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Keighley v. Staley

April 21, 2008


On appeal from the Superior Court of New Jersey, Law Division, Special Civil Part, Cape May County, Docket No. DC-2374-06.

Per curiam.


Submitted February 27, 2008

Before Judges Lisa and Lihotz.

After a Special Civil Part bench trial in this dispute between a landlord and tenant, Judge Visalli entered judgment in favor of plaintiff, Terrence Keighley, the tenant, against defendant, Karen L. Staley, the landlord, in the amount $6068.69. This sum consisted of $2005 for a wrongfully withheld security deposit, $375 in reimbursement for repairs plaintiff was required to make to the premises, and $3688.69 in counsel fees (including taxed costs). Defendant argues that the judgment should be reversed because she was prejudiced by the improper and unauthorized actions of her trial counsel, the judge erred in refusing to adjourn the scheduled trial date, the court erred in awarding attorney's fees, and the judgment was not supported by the evidence. We reject these arguments and affirm.

Plaintiff leased an apartment from defendant in Ocean City at a monthly rate of $750 from October 1, 2005 to September 30, 2006. Plaintiff paid a $1000 security deposit. Defendant provided a window air conditioner, but when it stopped functioning, plaintiff purchased a replacement unit in late June 2006. One of defendant's handymen installed the replacement unit.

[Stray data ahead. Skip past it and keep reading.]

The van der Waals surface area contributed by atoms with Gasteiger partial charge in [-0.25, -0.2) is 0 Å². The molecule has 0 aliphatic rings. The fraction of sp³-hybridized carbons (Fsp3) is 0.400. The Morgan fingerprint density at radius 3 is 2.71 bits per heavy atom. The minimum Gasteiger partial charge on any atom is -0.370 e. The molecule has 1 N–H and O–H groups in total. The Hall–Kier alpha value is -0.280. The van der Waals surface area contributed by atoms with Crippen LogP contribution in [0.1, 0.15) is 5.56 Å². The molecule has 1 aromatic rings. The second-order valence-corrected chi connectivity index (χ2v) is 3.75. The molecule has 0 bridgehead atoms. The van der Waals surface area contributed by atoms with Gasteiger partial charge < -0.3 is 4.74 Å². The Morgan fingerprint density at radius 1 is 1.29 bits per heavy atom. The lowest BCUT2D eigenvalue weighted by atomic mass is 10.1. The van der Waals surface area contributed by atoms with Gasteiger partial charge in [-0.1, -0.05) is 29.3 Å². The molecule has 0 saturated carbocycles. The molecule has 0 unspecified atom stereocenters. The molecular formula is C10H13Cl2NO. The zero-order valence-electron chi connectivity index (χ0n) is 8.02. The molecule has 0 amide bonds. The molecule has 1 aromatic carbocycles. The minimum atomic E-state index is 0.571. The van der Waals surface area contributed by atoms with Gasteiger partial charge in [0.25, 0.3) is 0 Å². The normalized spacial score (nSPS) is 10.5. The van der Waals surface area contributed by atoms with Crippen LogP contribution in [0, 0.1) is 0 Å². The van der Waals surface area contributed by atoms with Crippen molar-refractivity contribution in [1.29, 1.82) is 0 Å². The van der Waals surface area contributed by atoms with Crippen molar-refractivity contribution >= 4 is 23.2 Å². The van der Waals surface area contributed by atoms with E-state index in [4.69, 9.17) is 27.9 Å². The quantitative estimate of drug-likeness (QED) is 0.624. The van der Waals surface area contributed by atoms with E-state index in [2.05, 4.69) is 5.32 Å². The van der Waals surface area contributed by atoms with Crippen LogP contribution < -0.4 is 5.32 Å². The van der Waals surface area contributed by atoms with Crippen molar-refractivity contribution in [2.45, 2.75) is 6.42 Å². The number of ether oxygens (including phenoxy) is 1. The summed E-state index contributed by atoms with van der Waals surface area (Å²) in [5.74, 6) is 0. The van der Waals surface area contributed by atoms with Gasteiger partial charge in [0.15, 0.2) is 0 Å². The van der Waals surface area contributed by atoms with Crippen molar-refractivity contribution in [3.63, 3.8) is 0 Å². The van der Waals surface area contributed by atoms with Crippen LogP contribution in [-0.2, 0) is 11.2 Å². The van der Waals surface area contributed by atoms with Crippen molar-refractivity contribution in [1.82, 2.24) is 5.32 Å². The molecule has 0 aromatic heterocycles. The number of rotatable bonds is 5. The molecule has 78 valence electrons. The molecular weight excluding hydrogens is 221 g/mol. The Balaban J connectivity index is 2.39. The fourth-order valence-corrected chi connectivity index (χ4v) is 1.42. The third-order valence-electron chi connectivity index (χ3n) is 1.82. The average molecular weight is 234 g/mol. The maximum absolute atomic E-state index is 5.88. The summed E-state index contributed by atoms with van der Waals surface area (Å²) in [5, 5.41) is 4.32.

In August 2006, the roof of the building was under repair, and a tarp was placed over the work area, which was located directly above plaintiff's apartment. Plaintiff took a trip during the month of August 2006, leaving the apartment vacant during that time. Upon his return, plaintiff determined that because of significant water seepage into the wall where the air conditioner was installed, the conditions in the apartment became unhealthy. On notice to defendant, plaintiff engaged the services of a contractor, Russ Pagano, to perform repairs. Pagano opened up the wall and determined that ongoing water seepage problems had occurred repeatedly over an extended period of time. His opinion was based upon the rotted condition of the wooden structural components of the wall. Pagano also observed that previous repairs had been made to the wall.

Plaintiff hired a certified indoor environmentalist, Christopher Macri, who inspected the property on September 6, 2006. He found elevated airborne fungal concentrations. In his view, anyone allergic to mold would be made uncomfortable or ill from the exposure. And, some of the molds identified in the apartment were of a toxic variety. He opined that exposure to "fungal spores by dermal contact or inhalation can cause allergic and toxic reactions." Macri was also of the opinion that the mold condition was caused by prolonged water exposure and that remediation was necessary to provide a safer environment.